A study of the relationships between the behaviour of cetaceans and vessel traffic using two case studies : Killer whale (Orcinus orca) and Humpback whale (Megaptera novaeangliae : a thesis presented in partial fulfilment of the requirements for the degree of Master of Science in Conservation Biology, Massey University, Auckland, New Zealand

Thumbnail Image
Open Access Location
Journal Title
Journal ISSN
Volume Title
Massey University
The Author
Two studies were carried out to describe the relationship between vessel presence on the behaviour of both whales and dolphins. Each study conducted focal follows on members of two endangered sub-populations using a land-based theodolite station in order to track and mark positions of opportunistic vessel traffic in relation to animal surfacings. Southern resident killer whales (Orcinus orca) were theodolite tracked during the months of May-August for three field seasons (1999-2001), off San Juan Island, Washington State, U.S.A, in an independent study. Migrating humpback whales (Megaptera novaeangliae) were theodolite tracked off Moreton Island, Queensland, Australia during 2005 from May-September in partial fulfilment for a Master of Science degree. For each study, four dependent whale variables were analysed in relation to two boat variables. Whale variables included mean time per dive (dive time), swimming speed, directness of path traveled (directness index) and the number of surface behaviours per hour such as breaches or tail-slaps (surface active behaviour). The two boat variables included a count of the number of boats within the study area during each tracking session (boat count) and the point of closest approach (PCA) by a vessel to the focal animal during the tracking session. Southern resident killer whales were found to decrease path directness with the point of closest approach of vessels. As whales adopted a more circuitious path, distance travelled increased by 9.5% when boats were within 100 m. Humpback whales significantly decreased their rate of surface active behaviour by 50% when boats were present. This thesis presents data that show a snapshot of the levels to which both species are exposed to vessel traffic, as well as subtle short-term behavioural responses in relation to vessel presence. I compare the impacts of vessel traffic identified for the two species, and suggest possible long-term population consequences due to potential interruptions of foraging and/or social behaviours. I discuss limitations of small data sets such as these and discuss ways in which further research can be better designed. Deliberate planning of vessel effect studies and their subsequent analyses can provide conservation managers useful information for determining recovery strategies of endangered whales and dolphins.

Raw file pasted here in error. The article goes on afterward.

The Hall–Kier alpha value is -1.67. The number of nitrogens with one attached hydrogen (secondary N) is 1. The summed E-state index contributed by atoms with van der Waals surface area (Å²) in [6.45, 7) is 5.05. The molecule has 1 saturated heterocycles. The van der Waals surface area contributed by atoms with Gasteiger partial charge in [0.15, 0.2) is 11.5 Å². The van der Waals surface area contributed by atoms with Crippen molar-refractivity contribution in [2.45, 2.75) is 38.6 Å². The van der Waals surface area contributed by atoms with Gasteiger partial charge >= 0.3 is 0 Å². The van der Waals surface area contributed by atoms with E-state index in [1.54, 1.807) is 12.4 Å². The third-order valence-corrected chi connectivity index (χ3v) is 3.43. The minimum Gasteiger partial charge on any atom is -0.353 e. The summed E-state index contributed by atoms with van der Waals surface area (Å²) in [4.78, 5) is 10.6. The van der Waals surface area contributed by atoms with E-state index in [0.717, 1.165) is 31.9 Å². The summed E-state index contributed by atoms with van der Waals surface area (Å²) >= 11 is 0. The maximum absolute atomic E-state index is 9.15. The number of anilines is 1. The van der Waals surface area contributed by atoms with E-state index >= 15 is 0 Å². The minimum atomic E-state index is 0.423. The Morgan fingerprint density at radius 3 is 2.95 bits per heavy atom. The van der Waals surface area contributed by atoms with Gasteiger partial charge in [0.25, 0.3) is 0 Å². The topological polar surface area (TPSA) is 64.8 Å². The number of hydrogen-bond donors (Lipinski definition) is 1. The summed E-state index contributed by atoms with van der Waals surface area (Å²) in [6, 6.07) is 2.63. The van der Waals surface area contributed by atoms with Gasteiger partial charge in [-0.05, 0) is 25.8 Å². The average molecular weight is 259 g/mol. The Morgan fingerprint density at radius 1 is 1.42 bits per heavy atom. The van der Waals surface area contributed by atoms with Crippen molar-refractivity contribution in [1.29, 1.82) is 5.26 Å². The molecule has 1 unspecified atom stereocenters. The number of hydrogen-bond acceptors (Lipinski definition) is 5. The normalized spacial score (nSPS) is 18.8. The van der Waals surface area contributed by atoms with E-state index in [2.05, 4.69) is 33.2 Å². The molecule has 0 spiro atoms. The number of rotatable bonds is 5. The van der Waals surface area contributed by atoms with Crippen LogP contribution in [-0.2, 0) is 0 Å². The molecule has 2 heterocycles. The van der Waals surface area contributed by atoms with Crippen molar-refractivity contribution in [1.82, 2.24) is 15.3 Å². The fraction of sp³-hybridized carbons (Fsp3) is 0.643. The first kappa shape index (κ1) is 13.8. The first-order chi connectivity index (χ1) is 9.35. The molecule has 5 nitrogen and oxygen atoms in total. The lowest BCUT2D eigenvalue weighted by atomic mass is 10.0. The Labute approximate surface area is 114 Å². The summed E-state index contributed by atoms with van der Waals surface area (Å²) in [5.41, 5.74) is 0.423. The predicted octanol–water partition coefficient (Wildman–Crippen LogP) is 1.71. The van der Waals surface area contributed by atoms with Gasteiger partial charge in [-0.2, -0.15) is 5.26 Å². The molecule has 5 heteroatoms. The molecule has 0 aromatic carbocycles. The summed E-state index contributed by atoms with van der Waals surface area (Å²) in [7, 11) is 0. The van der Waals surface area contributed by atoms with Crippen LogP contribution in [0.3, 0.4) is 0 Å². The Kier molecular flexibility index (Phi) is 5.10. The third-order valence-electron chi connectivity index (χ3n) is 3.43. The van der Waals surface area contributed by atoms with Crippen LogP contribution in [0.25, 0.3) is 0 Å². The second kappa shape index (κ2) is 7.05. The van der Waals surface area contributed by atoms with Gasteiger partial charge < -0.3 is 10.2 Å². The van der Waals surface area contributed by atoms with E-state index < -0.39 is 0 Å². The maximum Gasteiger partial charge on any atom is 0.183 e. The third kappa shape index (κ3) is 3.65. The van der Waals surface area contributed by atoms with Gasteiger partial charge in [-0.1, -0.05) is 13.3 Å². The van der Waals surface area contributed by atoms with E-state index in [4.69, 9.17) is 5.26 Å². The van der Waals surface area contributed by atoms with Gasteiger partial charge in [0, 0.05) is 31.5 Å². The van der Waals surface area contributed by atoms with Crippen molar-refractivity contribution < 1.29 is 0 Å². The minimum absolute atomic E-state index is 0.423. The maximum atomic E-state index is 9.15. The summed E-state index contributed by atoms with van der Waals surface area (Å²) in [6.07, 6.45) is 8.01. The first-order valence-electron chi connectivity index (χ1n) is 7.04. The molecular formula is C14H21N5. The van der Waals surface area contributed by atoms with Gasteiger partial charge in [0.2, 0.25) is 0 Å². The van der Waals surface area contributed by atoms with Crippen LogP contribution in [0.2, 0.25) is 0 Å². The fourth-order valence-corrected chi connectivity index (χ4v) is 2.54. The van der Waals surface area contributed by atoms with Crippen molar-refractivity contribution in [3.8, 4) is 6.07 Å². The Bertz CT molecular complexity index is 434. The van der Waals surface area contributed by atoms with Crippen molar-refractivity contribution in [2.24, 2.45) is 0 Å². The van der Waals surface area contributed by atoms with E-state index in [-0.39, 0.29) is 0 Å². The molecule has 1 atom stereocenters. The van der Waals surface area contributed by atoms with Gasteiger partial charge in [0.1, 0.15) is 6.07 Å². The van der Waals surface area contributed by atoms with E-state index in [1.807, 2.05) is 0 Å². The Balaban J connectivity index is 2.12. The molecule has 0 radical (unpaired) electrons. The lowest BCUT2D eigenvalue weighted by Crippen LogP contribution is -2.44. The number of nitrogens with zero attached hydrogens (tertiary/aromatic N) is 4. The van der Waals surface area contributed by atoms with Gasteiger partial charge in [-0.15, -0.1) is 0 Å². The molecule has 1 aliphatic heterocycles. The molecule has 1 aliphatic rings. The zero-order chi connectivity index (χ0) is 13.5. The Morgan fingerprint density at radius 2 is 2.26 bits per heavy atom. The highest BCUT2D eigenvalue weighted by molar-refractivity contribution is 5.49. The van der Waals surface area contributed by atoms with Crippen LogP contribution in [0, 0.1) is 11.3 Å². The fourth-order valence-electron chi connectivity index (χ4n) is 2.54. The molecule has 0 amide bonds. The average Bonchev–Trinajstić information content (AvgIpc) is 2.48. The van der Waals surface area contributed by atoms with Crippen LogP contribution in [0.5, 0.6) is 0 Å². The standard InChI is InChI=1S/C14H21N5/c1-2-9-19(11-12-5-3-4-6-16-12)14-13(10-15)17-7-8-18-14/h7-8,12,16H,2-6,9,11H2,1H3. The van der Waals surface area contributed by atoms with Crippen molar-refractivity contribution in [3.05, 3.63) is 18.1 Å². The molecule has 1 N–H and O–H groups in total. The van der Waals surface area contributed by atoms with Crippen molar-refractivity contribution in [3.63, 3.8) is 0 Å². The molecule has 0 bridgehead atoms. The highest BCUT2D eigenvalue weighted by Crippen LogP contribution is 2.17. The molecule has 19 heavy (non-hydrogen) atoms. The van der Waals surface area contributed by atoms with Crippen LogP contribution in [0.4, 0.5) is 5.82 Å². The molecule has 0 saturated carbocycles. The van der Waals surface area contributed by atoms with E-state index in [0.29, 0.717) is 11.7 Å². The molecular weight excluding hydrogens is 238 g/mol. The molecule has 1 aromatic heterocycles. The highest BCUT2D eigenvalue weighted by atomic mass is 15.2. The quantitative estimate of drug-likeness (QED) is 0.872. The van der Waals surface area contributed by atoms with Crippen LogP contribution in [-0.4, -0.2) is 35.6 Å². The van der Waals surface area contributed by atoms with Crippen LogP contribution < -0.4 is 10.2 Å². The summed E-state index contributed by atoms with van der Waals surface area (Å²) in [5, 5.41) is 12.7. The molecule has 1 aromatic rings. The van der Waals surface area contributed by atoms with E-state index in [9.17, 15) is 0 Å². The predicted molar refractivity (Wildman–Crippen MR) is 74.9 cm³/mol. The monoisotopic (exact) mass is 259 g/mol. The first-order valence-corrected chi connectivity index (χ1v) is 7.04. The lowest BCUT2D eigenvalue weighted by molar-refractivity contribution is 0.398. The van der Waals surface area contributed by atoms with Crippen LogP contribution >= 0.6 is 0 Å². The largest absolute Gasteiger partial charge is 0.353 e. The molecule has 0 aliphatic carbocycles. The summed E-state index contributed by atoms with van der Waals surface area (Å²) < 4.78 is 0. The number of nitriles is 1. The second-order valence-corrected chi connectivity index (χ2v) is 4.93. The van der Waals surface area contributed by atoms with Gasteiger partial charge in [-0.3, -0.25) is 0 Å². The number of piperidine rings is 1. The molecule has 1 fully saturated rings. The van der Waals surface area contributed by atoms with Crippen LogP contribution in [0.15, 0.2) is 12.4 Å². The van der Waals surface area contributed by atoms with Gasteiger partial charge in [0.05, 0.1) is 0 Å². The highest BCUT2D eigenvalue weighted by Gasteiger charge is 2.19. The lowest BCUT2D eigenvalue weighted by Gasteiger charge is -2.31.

San Juan Island Washington (State), Human-animal relationships, Whale watching industry, Kiler whale behavior, Effect of human beings on Killer whale, Humpback whale behavior, Effect of human beings on Humpback whale, Queensland -- Moreton Bay Marine Park